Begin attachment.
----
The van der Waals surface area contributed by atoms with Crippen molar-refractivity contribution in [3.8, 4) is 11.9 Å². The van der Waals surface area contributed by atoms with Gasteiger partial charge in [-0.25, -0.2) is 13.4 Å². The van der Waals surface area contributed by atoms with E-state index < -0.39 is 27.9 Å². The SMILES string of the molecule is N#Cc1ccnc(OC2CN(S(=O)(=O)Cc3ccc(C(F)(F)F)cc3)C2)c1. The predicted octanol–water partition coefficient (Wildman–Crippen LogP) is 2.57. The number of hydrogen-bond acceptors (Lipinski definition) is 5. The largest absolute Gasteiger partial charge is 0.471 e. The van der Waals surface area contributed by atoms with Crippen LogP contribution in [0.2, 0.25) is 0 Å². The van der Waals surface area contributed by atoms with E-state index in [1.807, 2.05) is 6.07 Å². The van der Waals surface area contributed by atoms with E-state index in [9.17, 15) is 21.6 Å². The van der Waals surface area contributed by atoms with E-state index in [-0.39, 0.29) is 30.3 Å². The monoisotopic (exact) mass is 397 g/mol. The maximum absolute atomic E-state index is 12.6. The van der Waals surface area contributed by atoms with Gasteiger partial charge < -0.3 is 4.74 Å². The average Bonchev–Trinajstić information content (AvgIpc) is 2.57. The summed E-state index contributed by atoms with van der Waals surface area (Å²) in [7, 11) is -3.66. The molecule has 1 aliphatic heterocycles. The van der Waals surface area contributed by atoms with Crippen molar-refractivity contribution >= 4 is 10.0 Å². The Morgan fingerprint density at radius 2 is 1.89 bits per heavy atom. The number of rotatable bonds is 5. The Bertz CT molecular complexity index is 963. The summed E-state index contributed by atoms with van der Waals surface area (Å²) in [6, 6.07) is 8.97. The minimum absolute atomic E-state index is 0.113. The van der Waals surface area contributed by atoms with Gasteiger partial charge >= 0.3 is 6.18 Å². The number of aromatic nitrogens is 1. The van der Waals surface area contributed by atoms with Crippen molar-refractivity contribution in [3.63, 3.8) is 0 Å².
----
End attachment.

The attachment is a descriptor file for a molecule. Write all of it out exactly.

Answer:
The van der Waals surface area contributed by atoms with Crippen molar-refractivity contribution in [3.8, 4) is 11.9 Å². The van der Waals surface area contributed by atoms with Gasteiger partial charge in [-0.25, -0.2) is 13.4 Å². The van der Waals surface area contributed by atoms with E-state index < -0.39 is 27.9 Å². The SMILES string of the molecule is N#Cc1ccnc(OC2CN(S(=O)(=O)Cc3ccc(C(F)(F)F)cc3)C2)c1. The predicted octanol–water partition coefficient (Wildman–Crippen LogP) is 2.57. The number of hydrogen-bond acceptors (Lipinski definition) is 5. The largest absolute Gasteiger partial charge is 0.471 e. The van der Waals surface area contributed by atoms with Crippen LogP contribution in [0.2, 0.25) is 0 Å². The van der Waals surface area contributed by atoms with E-state index in [1.807, 2.05) is 6.07 Å². The van der Waals surface area contributed by atoms with E-state index in [9.17, 15) is 21.6 Å². The van der Waals surface area contributed by atoms with E-state index in [-0.39, 0.29) is 30.3 Å². The monoisotopic (exact) mass is 397 g/mol. The maximum absolute atomic E-state index is 12.6. The van der Waals surface area contributed by atoms with Gasteiger partial charge < -0.3 is 4.74 Å². The average Bonchev–Trinajstić information content (AvgIpc) is 2.57. The summed E-state index contributed by atoms with van der Waals surface area (Å²) in [7, 11) is -3.66. The molecule has 1 aliphatic heterocycles. The van der Waals surface area contributed by atoms with Crippen molar-refractivity contribution >= 4 is 10.0 Å². The Morgan fingerprint density at radius 2 is 1.89 bits per heavy atom. The number of rotatable bonds is 5. The Bertz CT molecular complexity index is 963. The summed E-state index contributed by atoms with van der Waals surface area (Å²) in [6, 6.07) is 8.97. The minimum absolute atomic E-state index is 0.113. The van der Waals surface area contributed by atoms with Gasteiger partial charge >= 0.3 is 6.18 Å². The number of aromatic nitrogens is 1. The van der Waals surface area contributed by atoms with Crippen molar-refractivity contribution in [3.63, 3.8) is 0 Å².